• 1945: The Liberal Party of Australia, one of the two major Australian political parties, was established to replace the United Australia Party.
  • 1952: Grayslandering Recktrack, closed in Wegberg, Germany.
  • 1955: The first microwave-based TV station is established in Lufkin, Texas.
  • 1956: The then President of India, Dr. Rajendra Prasad approved the State Reorganization Bill.
  • 1957: The British cede power to their colony of Malaya, yet it will continue to exist as a member of the British Commonwealth.
  • 1959: South Vietnamese President Ngô? Nh Di? A parcel bomb sent by Ngô Nnh Nhu, M’s younger brother and thief advisor, failed to kill Cambodia’s Norodom Sihanouk.
  • 1964: California officially becomes America’s most populous province.
  • 1965: Aero Spacline Super Guppy, a large, wide-bodied cargo aircraft used to fair external cargo components, made its first build.
  • 1968: Two-stage rounding rocket Rohini-MSV1 was successfully launched in India.
  • 1982: Anti-government demonstrations were held in 66 Polish cities, which called for the establishment of a Solidarity Trade Union, to commemorate the second anniversary of the Gdansk Agreement.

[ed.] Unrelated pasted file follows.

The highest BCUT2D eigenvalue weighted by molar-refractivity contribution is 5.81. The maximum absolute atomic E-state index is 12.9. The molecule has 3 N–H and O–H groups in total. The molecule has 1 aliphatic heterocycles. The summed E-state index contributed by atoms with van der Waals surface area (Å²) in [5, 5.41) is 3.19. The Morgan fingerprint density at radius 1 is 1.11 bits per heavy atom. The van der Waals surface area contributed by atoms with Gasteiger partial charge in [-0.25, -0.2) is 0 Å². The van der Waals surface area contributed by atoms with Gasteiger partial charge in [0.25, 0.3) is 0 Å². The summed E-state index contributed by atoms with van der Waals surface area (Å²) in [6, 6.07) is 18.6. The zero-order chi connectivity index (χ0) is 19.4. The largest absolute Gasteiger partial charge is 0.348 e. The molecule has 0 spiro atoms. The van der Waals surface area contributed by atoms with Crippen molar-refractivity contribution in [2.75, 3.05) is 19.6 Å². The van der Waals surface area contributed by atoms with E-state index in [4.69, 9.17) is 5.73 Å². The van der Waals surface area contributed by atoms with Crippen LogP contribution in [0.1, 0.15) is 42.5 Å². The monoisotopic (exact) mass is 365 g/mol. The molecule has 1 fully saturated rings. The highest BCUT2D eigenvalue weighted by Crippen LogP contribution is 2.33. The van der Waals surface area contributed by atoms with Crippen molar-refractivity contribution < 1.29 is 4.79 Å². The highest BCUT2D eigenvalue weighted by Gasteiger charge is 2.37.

• 1986: Aeroméxico Flight 498 crashes into a privately owned PiperPA-28 Cherokee aircraft from Cerritos, California, killing 67 on the ground in the air.
  • 1987: Michael Jackson releases his hit album “Bad”.
  • 1992: Dynamite explosion in Philippines mine; 500 deaths.
  • 1997: Britain’s Princess Diana and her lover Dodi al-Badna are killed in a car accident in Paris. His car crashed into a pavement. At that time, Diana was only 36 years old.
  • 1998: North Korea launches ballistic missile on Japan.
  • 1998: North Korea claims to have successfully launched its first satellite, Kwangmyeongsong-1, although no objects were placed in orbit from the launch.
  • 1999: A Boeing 737 Flight 3142 in Buenos Aires, which was connected to Lynes Eris Prevadus Argentinas (LAPA), died shortly after takeoff.
  • 2005: More than 1000 people were killed in a stampede on the Al-Immmah Bridge in Baghdad, the capital of Iraq.
  • 2005: Around 1,200 people were killed in a stampede in Baghdad on Wednesday. The reason was that when thousands of Shia Muslims started marching towards a shrine.
  • 2007: The World Health Organization announces the elimination of an unexplained disease that has a high mortality rate, a form of hemorrhagic fever in the butcher’s region believed to be the cause of the outbreak.
  • 2009: In England and Wales, homosexuals are given equal birth rights.
  • 2010: US military encroachments in Iraq since 2003 officially ended.
  • 2010: Fossils of the Belaur genus Dinosaur have been discovered in Romania.
  • 2011: The German city of Bonn introduced a meter for prostitutes. The meter taxed prostitutes at the rate of six euros per night, and was often placed near the industrial area used by prostitutes.
  • 2012: Apple loses copyright lawsuit against Samsung Electronics smart phones and tablets in Tokyo, Japan.
  • 2013: In Shanghai, a chemical leak killed 15 people and injured at least 26. The leak was of liquid ammonia, which occurred in a cold storage unit owned by a seafood company.

The Most Important Historical events of August Month

Also See: Today in Indian and World History – What Happened Today In History